WHEN YOU MIX ONE PART BUSINESS
Autumn Adams never planned to follow in her mother’s footsteps as Chicago’s answer to Martha Stewart–she can’t cook, doesn’t clean, and would rather play soccer than discuss the joys of white bathtub grout. Then some lunatic starts sending her threats in the mail and Audie finds herself under the protection of simmering, sexy Detective Stacey Quinn, a man determined to examine her every nook, cranny, and ex-boyfriend in his effort to find the stalker. A disarming combination of macho cop and sweet charmer, Quinn is hard to resist. But with Audie’s bad luck at finding and holding on to Mr. Right, she think it’s best to keep her distance…
WITH ALL PARTS PLEASURE
Quinn soon discovers that the real Audie is an alluring blend of fantasy babe and tender-hearted female all wrapped up in what he can only hope is leopard-print underwear. She’s not what he’s always pictured for himself, but could she be everything he’ll ever need?
THINGS CAN GET DOWNRIGHT DELICIOUS
Digging through Audie’s many layers could turn out to be the hottest, craziest, sexiest bit of detective work Quinn has ever attempted…if it doesn’t kill him first.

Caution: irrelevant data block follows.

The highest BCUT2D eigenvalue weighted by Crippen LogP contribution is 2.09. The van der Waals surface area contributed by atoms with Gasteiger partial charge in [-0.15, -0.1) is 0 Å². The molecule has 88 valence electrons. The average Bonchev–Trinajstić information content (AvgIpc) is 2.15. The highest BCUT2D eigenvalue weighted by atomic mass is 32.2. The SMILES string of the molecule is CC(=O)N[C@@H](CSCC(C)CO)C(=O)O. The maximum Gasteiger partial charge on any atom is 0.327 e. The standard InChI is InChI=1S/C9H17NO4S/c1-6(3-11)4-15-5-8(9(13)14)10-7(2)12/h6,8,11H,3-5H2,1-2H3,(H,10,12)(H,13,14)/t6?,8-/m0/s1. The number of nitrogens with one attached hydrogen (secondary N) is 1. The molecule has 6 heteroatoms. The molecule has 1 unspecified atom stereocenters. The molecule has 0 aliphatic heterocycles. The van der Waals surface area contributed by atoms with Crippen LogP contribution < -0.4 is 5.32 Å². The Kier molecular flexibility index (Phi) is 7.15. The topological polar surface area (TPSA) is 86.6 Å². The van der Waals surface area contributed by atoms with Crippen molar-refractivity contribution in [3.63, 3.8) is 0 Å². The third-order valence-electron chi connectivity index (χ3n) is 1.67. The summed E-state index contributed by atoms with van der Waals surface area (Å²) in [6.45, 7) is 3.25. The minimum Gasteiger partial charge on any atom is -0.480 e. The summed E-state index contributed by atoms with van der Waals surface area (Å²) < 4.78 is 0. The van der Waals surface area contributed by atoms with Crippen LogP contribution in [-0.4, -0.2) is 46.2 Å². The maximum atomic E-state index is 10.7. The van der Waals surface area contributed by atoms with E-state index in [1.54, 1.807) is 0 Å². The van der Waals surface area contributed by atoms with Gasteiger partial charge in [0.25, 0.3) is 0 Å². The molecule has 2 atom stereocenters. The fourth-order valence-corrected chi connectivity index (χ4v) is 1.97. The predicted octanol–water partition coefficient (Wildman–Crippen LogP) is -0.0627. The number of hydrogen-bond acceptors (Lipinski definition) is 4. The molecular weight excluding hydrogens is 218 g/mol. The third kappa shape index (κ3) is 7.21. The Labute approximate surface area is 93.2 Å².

The ingredients for Susan Donovan’s KNOCK ME OFF MY FEET are a hunky, Irish police detective and threats by mail to a Martha Stewart-esk columnist who’d much rather spend her time on the soccer field. Furthermore, there is mention of kilts and what is worn beneath them and bagpipes and their possibilities, there’s a bunch of ex-boyfriends who are suspects, an associate with a questionable taste in clothing, lots of bed talk by the otherwise quiet detective, quite some touching and feeling and a smoking hot scene on a porch.
Stacey Quinn is a Chicago PD detective. He is Quinn to his friends and family and if you want to stay on his good side, you’d better not call him Stacey. He is straightforward and direct but not very talkative, however, there are some nice exceptions to the latter, which I will address later in this review. Subtlety is lost on him and he oozes masculinity. He is a confident and sweet man who’s a bit rough around the edges but has a heart of gold.
After her mother’s death, Autumn (Audie) Adams took over her “Homey Helen” column. It is something she does out of guilt towards her mother, although why she felt guilty is beyond me after reading how Audie’s family life was while she grew up. Audie is clumsy, disorganized, outspoken and impulsive. She would rather play women soccer than give homemaker tips. She is lonely and sometimes lashes out because of insecurities that come from her messed up childhood but considering her upbringing she turned out pretty well and she too, has a heart of gold.